COLUMBIA — Supporters and opponents of South Carolina’s voter ID law both claimed some form of victory Wednesday after the measure was cleared starting in 2013 but blocked from next month’s elections.
A three-judge panel in Washington unanimously approved the law, but decided there wasn’t enough time to fairly put the law in place before Election Day on Nov. 6.
The federal judges wrote that there was no discriminatory intent behind the law and that it wouldn’t hurt blacks’ voting rights.
Judge Brett Kavanaugh, of the U.S. Court of Appeals for the District of Columbia Circuit, attributed the decision to delay to the short timeline and the many steps needed to properly implement the law and its “reasonable impediment” provision.
The procedure will allow voters who do not have one of five forms of acceptable ID — an S.C. driver’s license, an S.C. DMV photo ID card, a passport, a federal military photo ID or a new free photo voter-registration card — to cast a ballot by signing an affidavit briefly explaining why they don’t have one of those IDs.
Those voters still must have a traditional non-photo voter-registration card in order to vote. The reasonable impediment procedures were expanded during the course of the federal hearing, and were not as broad when the voter ID law was blocked by the U.S. Department of Justice in December.
The measure was passed by the GOP-controlled Legislature and signed into law by Gov. Nikki Haley in May 2011, but the Justice Department said the law would disproportionately affect minority voters. The state sued the Justice Department in February.
S.C. Attorney General Alan Wilson said Wednesday he was satisfied with the judges’ ruling. He said it was his job to get the voter ID law cleared, not to get it passed for a specific race or election. “I’ve done my job and the staffers in our office have done their job,” he said.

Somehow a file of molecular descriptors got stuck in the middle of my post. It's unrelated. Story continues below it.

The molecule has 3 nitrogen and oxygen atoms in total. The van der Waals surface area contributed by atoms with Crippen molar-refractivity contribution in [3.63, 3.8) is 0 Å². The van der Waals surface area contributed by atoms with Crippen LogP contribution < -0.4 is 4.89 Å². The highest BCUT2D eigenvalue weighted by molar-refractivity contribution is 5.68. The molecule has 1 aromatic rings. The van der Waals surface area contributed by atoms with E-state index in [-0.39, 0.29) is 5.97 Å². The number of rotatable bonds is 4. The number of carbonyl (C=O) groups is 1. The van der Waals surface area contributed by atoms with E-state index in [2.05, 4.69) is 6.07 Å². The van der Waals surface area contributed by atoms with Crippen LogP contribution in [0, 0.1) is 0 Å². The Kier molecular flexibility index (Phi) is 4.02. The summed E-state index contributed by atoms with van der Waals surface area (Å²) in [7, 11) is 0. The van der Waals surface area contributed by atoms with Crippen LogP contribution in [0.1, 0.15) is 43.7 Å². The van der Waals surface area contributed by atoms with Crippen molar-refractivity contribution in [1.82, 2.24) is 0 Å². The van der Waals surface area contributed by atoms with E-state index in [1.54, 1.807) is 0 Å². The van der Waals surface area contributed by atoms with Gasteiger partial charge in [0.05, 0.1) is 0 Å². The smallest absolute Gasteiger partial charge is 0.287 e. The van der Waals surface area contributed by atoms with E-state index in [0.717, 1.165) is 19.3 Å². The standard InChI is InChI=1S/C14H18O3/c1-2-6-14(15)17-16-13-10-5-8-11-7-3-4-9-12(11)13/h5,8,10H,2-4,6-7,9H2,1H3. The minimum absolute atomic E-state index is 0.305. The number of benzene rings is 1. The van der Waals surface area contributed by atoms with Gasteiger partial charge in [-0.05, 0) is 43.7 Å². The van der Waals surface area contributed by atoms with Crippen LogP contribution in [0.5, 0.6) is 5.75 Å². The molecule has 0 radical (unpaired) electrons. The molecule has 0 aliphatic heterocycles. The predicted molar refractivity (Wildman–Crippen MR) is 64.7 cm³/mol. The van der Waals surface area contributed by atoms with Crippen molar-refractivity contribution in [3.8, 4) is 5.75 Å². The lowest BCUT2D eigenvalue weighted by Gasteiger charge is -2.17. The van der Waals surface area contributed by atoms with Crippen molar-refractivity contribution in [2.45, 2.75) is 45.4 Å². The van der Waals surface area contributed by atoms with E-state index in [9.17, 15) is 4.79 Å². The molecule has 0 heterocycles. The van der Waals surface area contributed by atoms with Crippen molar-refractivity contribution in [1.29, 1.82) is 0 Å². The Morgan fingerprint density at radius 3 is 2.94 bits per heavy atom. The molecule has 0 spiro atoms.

Wilson estimated that his office spent $3 million on outside legal counsel to help his staff attorneys represent the state in its lawsuit against the federal government.
Haley framed the judges’ decision as another victory in the state’s series of battles with the federal government.
“What this says is the people’s voice is loud,” she said. “It will continue to be loud. South Carolina will continue to be a state that fights, and South Carolina will continue to be a state that wins.”
Republican legislators also praised the decision.
House Speaker Bobby Harrell of Charleston, who was among the many state officials to testify at the federal hearing, said the ruling ensures that the state’s elections will remain fair, free and safely accessible to all South Carolinians.
“At the heart of democracy is the right to vote,” he said in a statement. “If we do not protect our voting right from fraud and abuse, we are not protecting the very ideals of democracy.”
S.C. Democratic Party Chairman Dick Harpootlian said in a statement that the party was disappointed by the federal ruling. He said the state spent millions in taxpayer funds on “this cure in search of a disease.”
S.C. Republicans backed the law in 2011 by saying it was needed to prevent voter fraud. To date, there is no evidence that widespread voter impersonation or multiple-vote fraud exist in the Palmetto State.
Other Democrats were fine with the ruling.
Sen. Brad Hutto of Orangeburg said Democrats are not opposed to “people being who they say they are when they show up” to vote. Hutto said Democrats wanted to make sure a voter ID law would allow people without an acceptable photo ID to be grandfathered in, and he said the law now does that.
Barbara Zia is the co-president of the League of Women Voters of South Carolina, which was among the parties opposing the voter ID law in the federal hearing.
Zia said the judges’ decision is “a victory for voting rights in South Carolina” because of the expansion of the reasonable impediment provision.
The Justice Department also claimed credit for forcing “broad modifications” to the state’s original law.
A spokeswoman for the Justice Department declined comment on whether the agency plans to appeal the judges’ ruling.
An attorney for the Brennan Center for Justice, which helped represent the groups opposed to the state’s voter ID law, said the center does not plan to appeal.
Reach Stephen Largen at 864-641-8172 and follow him on Twitter @stephenlargen.